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The Vault at PfaffsAn Archive of Art and Literature by the Bohemians of Antebellum New York
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Text for Page 061 [03-10-1851]

              I said nothing, but lay thinking a long time.
  ^|10|. Monday.  A bell ringing at about six aroused us.  So after
lavation and dressing we had breakfast in an adjoining kitchen, with
three soldiers in blue jackets and pants.     Then, Barth having little
[word crossed out] various duties to perform I issued forth and strolled around the margin
of the little island.   A fresh breezy day, the snow lying thick and crisp
on the ground and the sun out.   Staten Island all snow crowned, the
sails of the vessels down the Narrows and a most picturesque view of New
York, the Battery with clustering masts of ships on right and left; busy
Brooklyn, and little Jersey.     Stood in front of the Fort Williams, on the
esplanade, with portholes and grinning painted common mouths behind,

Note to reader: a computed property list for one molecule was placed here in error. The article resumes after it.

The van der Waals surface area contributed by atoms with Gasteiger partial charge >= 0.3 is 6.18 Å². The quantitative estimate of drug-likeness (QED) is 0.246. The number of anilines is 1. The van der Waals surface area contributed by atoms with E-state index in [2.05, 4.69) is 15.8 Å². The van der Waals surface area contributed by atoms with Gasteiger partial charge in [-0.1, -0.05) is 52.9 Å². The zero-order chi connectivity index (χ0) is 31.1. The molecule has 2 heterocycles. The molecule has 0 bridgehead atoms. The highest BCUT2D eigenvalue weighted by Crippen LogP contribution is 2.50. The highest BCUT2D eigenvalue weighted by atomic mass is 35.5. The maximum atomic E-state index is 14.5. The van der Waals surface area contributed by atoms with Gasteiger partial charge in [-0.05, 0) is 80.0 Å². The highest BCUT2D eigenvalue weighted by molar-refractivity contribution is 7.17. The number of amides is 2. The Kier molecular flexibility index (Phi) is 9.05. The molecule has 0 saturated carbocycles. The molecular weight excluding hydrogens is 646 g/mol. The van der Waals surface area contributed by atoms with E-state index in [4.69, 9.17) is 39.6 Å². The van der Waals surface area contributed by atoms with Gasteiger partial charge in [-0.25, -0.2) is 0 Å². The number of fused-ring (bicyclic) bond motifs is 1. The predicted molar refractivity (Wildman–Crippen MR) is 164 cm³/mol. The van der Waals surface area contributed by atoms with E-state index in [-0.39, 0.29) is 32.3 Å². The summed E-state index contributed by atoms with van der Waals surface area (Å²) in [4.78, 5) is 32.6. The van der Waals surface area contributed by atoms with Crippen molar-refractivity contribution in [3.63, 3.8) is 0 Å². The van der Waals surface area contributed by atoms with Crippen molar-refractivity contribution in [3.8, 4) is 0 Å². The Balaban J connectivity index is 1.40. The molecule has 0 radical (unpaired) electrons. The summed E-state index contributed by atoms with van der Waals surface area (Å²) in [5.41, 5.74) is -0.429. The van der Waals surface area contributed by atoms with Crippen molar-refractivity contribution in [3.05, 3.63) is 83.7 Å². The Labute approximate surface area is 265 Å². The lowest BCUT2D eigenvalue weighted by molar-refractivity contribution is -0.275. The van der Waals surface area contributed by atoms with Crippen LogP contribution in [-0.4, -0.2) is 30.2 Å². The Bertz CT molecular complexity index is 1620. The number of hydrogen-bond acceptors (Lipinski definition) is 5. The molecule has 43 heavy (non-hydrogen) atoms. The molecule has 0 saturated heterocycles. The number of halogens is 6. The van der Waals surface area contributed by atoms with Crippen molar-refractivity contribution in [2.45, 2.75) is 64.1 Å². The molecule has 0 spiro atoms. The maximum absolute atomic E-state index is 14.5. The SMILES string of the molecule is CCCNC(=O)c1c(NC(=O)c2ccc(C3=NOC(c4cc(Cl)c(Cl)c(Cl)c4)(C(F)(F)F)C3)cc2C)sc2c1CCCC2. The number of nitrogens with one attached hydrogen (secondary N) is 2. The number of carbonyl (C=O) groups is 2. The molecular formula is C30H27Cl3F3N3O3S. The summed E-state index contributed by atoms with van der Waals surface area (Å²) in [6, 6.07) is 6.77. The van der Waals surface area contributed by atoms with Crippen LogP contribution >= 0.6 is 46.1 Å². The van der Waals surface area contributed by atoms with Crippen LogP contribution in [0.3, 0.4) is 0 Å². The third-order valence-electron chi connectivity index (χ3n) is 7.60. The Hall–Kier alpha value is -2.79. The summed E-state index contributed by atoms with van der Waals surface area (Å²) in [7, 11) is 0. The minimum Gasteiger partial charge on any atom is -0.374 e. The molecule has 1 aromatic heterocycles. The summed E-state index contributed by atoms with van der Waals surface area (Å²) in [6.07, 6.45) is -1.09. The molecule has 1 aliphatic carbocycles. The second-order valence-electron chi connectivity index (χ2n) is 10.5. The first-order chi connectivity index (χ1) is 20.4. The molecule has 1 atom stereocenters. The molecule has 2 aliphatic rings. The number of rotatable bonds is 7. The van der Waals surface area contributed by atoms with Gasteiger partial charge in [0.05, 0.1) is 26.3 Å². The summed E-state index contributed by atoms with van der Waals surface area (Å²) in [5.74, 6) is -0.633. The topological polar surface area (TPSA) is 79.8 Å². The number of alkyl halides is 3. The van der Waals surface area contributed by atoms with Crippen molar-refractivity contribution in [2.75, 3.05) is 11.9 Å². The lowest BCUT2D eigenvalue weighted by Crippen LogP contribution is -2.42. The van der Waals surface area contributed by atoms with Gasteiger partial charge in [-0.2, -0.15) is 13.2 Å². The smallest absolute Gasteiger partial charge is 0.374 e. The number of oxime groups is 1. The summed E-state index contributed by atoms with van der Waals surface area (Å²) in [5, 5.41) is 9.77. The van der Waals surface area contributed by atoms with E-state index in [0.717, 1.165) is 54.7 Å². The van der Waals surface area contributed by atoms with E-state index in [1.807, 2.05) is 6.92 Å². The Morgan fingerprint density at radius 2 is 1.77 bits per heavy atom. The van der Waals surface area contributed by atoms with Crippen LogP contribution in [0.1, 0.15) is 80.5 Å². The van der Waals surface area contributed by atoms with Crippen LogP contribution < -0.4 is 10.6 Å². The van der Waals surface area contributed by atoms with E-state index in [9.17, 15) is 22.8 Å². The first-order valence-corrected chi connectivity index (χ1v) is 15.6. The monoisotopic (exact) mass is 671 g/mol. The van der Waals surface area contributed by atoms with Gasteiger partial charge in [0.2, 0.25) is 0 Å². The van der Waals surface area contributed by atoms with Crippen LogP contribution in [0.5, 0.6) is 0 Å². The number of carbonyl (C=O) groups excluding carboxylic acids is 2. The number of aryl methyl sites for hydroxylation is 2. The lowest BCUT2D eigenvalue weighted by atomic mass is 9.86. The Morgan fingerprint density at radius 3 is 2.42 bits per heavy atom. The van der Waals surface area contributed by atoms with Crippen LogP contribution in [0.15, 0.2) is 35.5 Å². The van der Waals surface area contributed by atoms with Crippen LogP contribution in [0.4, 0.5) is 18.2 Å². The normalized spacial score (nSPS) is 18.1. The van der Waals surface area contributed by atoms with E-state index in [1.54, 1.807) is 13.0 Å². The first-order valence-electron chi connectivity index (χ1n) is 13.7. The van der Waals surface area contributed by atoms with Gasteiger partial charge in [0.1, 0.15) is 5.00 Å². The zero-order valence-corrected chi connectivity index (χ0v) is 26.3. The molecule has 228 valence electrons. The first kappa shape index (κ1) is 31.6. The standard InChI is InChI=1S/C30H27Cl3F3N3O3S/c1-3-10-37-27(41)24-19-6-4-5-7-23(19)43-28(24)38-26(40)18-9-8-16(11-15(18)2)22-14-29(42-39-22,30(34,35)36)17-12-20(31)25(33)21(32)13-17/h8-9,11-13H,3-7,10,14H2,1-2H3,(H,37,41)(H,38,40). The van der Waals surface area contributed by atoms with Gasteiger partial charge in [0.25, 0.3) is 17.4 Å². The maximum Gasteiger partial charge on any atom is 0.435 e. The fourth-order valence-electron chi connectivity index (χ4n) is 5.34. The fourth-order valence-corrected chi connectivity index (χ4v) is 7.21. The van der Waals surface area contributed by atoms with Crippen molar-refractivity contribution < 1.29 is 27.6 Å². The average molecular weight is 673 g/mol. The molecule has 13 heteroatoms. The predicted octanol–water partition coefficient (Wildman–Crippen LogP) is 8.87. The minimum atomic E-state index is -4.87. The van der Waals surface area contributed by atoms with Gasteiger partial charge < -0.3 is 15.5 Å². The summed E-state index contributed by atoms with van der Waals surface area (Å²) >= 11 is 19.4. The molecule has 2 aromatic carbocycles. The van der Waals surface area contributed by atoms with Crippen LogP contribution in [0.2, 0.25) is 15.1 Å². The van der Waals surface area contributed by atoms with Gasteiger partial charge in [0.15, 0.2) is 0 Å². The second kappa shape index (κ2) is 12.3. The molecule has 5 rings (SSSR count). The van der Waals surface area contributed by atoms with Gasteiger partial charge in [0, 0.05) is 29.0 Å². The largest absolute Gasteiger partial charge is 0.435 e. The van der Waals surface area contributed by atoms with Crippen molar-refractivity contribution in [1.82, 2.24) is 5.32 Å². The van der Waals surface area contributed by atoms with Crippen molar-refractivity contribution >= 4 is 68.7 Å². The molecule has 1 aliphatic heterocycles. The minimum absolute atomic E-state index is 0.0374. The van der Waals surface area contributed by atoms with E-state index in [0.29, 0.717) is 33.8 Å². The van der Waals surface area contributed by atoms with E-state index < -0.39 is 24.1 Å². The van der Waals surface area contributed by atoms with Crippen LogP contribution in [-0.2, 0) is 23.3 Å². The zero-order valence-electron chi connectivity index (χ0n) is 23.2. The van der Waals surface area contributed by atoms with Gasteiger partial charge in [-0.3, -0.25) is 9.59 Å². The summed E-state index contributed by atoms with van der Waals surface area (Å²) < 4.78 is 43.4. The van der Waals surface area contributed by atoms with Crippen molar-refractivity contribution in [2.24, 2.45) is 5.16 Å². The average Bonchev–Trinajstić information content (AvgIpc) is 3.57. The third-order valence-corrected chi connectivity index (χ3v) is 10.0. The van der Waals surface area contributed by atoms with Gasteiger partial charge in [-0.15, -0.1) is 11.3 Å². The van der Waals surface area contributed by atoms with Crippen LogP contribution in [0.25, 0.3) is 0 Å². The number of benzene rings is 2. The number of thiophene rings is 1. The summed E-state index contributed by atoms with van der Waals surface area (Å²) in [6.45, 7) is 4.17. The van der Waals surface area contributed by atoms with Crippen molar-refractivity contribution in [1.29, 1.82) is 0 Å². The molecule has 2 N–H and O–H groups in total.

gazing, re constructing the scene ere Hendrick Hudsons Half Moon fist[first]
voyaged hither, imagining the tall trees and underwood, and leafy verdure
clothing these banks then, the wild birds, the sunlight as gay then, the
great wild continent with its red inhabitants all unconscious of their destiny
and of the wise, wicked, great, restless, glorious race that was surely and
slowly to �improve them from the face of the earth.�     And other and more
personal thoughts were mine.           Returned, after gazing at the common with
gaping blatant, dumb cruel mouths, and snow on their coverings; and ere
long crossed to Brooklyn with Barth, in a boat with a sail.  From thence
to New York and Canal Street, where he stayed an hour and then
departed with Rabelais and Tristram Shandy.    /        Alf Waud not
well.     /     In obedience to a requisition conveyed yesterday by the boy Ander-
son, after dinner I went to Park Place.  It was to put a drawing of
a church in color.  Engaged in it all the afternoon, Anderson conversing 
sometimes of Madeira, and the pleasures of existence in that island;
and sometimes of the anticipatory decision of the President respecting the Cap-
itol Plans.    He evidently doubts success. [words crossed out]  I               
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